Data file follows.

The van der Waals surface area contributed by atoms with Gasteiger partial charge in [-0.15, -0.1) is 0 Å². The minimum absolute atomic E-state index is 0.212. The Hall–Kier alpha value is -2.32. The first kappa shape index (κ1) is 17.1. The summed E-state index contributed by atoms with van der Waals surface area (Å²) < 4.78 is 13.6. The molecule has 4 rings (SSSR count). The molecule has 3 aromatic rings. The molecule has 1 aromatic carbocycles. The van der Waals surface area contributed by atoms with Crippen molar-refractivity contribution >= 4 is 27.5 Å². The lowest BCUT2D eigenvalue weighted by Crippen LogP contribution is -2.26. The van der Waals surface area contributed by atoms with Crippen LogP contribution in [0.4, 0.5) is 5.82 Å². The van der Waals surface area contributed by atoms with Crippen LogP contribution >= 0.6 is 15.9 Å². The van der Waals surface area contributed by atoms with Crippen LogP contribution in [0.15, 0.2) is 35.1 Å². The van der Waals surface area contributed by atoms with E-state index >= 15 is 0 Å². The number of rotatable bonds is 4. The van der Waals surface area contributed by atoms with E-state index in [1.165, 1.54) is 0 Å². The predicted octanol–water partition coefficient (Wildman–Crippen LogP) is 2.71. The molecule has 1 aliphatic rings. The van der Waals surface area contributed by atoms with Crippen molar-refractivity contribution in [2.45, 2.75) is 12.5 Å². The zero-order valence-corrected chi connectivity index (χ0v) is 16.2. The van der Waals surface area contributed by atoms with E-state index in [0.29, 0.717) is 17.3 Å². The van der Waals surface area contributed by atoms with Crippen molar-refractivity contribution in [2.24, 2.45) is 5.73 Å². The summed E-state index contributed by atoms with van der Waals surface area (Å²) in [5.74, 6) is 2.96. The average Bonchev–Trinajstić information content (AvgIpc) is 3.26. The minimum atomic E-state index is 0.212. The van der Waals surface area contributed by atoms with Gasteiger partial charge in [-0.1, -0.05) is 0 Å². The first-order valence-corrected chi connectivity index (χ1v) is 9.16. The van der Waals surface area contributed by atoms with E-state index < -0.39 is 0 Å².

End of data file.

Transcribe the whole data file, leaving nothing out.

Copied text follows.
The van der Waals surface area contributed by atoms with Gasteiger partial charge in [-0.15, -0.1) is 0 Å². The minimum absolute atomic E-state index is 0.212. The Hall–Kier alpha value is -2.32. The first kappa shape index (κ1) is 17.1. The summed E-state index contributed by atoms with van der Waals surface area (Å²) < 4.78 is 13.6. The molecule has 4 rings (SSSR count). The molecule has 3 aromatic rings. The molecule has 1 aromatic carbocycles. The van der Waals surface area contributed by atoms with Crippen molar-refractivity contribution >= 4 is 27.5 Å². The lowest BCUT2D eigenvalue weighted by Crippen LogP contribution is -2.26. The van der Waals surface area contributed by atoms with Crippen LogP contribution in [0.4, 0.5) is 5.82 Å². The van der Waals surface area contributed by atoms with Crippen LogP contribution >= 0.6 is 15.9 Å². The van der Waals surface area contributed by atoms with Crippen LogP contribution in [0.15, 0.2) is 35.1 Å². The van der Waals surface area contributed by atoms with E-state index >= 15 is 0 Å². The number of rotatable bonds is 4. The van der Waals surface area contributed by atoms with E-state index in [1.165, 1.54) is 0 Å². The predicted octanol–water partition coefficient (Wildman–Crippen LogP) is 2.71. The molecule has 1 aliphatic rings. The van der Waals surface area contributed by atoms with Crippen molar-refractivity contribution in [2.45, 2.75) is 12.5 Å². The zero-order valence-corrected chi connectivity index (χ0v) is 16.2. The van der Waals surface area contributed by atoms with E-state index in [0.29, 0.717) is 17.3 Å². The van der Waals surface area contributed by atoms with Crippen molar-refractivity contribution in [2.24, 2.45) is 5.73 Å². The summed E-state index contributed by atoms with van der Waals surface area (Å²) in [5.74, 6) is 2.96. The average Bonchev–Trinajstić information content (AvgIpc) is 3.26. The minimum atomic E-state index is 0.212. The van der Waals surface area contributed by atoms with Gasteiger partial charge in [-0.1, -0.05) is 0 Å². The first-order valence-corrected chi connectivity index (χ1v) is 9.16. The van der Waals surface area contributed by atoms with E-state index < -0.39 is 0 Å².